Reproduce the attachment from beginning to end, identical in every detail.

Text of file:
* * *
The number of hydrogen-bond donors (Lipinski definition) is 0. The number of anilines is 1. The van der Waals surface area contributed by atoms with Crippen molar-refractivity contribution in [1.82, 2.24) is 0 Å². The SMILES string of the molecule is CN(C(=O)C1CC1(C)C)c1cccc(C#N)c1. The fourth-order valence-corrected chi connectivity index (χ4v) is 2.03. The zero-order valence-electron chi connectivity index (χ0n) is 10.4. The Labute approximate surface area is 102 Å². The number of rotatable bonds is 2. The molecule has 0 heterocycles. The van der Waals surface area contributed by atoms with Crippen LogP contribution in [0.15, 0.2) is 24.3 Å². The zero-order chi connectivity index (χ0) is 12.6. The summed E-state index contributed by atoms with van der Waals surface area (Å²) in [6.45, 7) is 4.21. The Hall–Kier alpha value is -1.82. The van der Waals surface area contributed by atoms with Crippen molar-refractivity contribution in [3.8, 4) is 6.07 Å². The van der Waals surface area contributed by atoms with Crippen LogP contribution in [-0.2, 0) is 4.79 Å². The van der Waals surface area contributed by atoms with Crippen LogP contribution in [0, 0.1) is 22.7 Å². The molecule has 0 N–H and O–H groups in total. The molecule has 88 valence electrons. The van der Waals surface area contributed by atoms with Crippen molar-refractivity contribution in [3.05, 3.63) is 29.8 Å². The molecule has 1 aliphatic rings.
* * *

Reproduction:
The number of hydrogen-bond donors (Lipinski definition) is 0. The number of anilines is 1. The van der Waals surface area contributed by atoms with Crippen molar-refractivity contribution in [1.82, 2.24) is 0 Å². The SMILES string of the molecule is CN(C(=O)C1CC1(C)C)c1cccc(C#N)c1. The fourth-order valence-corrected chi connectivity index (χ4v) is 2.03. The zero-order valence-electron chi connectivity index (χ0n) is 10.4. The Labute approximate surface area is 102 Å². The number of rotatable bonds is 2. The molecule has 0 heterocycles. The van der Waals surface area contributed by atoms with Crippen LogP contribution in [0.15, 0.2) is 24.3 Å². The zero-order chi connectivity index (χ0) is 12.6. The summed E-state index contributed by atoms with van der Waals surface area (Å²) in [6.45, 7) is 4.21. The Hall–Kier alpha value is -1.82. The van der Waals surface area contributed by atoms with Crippen molar-refractivity contribution in [3.8, 4) is 6.07 Å². The van der Waals surface area contributed by atoms with Crippen LogP contribution in [-0.2, 0) is 4.79 Å². The van der Waals surface area contributed by atoms with Crippen LogP contribution in [0, 0.1) is 22.7 Å². The molecule has 0 N–H and O–H groups in total. The molecule has 88 valence electrons. The van der Waals surface area contributed by atoms with Crippen molar-refractivity contribution in [3.05, 3.63) is 29.8 Å². The molecule has 1 aliphatic rings.